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Green space stewardship restores and protects

By: Linda Shepard | Rochester Post | Published December 23, 2015


ROCHESTER HILLS — A new long-term management plan aims to control invasive species, restore natural habitats and improve public access in city-owned green space.  

In 2005, voters approved a 0.3-mill, 10-year tax to acquire and preserve green space. In 2013, voters approved revising permissible use of the millage revenues to provide stewardship — including the protection, care and maintenance of green space and to improve pedestrian accessibility.

Currently, the city has purchased and protected over 1,000 green-space acres. 

“Many of the key pieces have been acquired,” Steve Niswander, of Niswander Environmental, a city consultant, said during a Dec. 14 presentation to the Rochester Hills City Council. “The next step is, how are those parcels managed to make sure that they remain in the high-quality state that they are, or restored to a high-quality state so they can be that way in perpetuity?” 

Non-native invasive species like phragmites, buckthorn and honeysuckle threaten the natural features of many of the sites while disrupting public access and use, the management plan states. 

Many of the properties have pockets of rare and valuable habitats that contain a significant amount of the city’s biodiversity and natural heritage. More than 20 projects have been identified and prioritized to address invasive species control, streambank restoration, wetland enhancement and prairie restoration.

“The management plan before us is, in essence, the action plan,” Councilman Dale Hetrick said, asking Niswander for clarification.  

“This is a living document,”  Niswander said. “We have developed management plans for each of those open-space properties. That is the plan that will guide the city into the future. We will be evaluating the responses of those natural areas.”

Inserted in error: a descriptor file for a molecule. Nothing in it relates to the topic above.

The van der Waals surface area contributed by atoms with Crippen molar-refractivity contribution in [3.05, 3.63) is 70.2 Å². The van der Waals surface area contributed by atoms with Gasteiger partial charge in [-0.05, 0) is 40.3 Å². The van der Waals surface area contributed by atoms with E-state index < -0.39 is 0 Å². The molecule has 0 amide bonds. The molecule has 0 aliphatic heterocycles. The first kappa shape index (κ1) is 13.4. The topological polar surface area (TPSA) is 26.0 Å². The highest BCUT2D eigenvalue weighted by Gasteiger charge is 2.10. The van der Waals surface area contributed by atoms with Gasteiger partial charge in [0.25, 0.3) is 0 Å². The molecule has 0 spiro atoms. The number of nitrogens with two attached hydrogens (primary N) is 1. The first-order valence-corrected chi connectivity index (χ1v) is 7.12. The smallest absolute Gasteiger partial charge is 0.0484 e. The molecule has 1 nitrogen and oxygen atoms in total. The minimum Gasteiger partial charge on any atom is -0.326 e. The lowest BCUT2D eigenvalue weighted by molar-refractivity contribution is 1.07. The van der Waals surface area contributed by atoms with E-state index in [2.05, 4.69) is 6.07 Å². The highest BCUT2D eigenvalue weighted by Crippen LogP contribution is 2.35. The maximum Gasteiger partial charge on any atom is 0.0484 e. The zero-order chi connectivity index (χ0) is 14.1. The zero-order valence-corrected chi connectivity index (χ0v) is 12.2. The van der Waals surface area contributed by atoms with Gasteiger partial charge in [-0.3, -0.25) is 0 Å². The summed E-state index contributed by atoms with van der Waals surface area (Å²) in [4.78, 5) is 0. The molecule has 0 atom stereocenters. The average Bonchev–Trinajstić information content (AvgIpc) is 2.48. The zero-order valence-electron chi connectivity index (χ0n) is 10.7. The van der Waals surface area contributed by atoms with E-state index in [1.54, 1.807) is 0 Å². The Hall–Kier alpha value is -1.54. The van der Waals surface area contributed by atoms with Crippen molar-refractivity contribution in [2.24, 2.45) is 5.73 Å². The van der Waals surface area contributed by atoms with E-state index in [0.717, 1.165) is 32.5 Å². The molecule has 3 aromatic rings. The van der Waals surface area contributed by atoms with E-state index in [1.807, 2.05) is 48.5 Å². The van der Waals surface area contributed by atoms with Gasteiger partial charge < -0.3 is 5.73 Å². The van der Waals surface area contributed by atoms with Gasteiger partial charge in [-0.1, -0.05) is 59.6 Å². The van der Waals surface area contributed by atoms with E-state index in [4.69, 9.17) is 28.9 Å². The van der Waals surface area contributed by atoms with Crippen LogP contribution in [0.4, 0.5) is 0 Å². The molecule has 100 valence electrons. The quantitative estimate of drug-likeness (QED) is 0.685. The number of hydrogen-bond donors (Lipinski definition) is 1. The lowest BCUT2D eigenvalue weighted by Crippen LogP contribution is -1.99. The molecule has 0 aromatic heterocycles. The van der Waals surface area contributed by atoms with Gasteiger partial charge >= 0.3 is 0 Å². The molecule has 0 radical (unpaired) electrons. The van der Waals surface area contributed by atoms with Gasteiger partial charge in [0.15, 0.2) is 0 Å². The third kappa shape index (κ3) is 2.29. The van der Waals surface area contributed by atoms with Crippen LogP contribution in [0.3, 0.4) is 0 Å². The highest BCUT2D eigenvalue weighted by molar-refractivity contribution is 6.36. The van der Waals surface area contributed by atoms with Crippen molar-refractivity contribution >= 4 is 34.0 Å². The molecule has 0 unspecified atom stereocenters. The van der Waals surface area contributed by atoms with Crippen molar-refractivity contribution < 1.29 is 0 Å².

A nine-member Rochester Hills Green Space Advisory Board currently develops strategies and recommendations for acquisition and stewardship. A major goal of the GSAB is to increase stewardship opportunities for local residents and volunteer groups. Anticipated volunteer activities include invasive species control, habitat monitoring, seeding and planting, fundraising, trail maintenance, and trash cleanup.

Niswander said the city’s approved millage funding delivers a unique opportunity for the city to set the funds aside to manage the open-space areas.

“We represent many communities and state organizations,” he said. “The problem is typically that funding ebbs and flows. When the funding isn’t available for management, what oftentimes happens is the properties are set back, either by invasive species or erosion. 

“A one- or two-year period without funding or without management may set a site back four or five years,” he said. “By moving forward in the manner you are — funding is guaranteed to be there every year. These resources will truly be protected, and your investment in the open spaces will be protected in perpetuity.” 

A green-space properties map is available at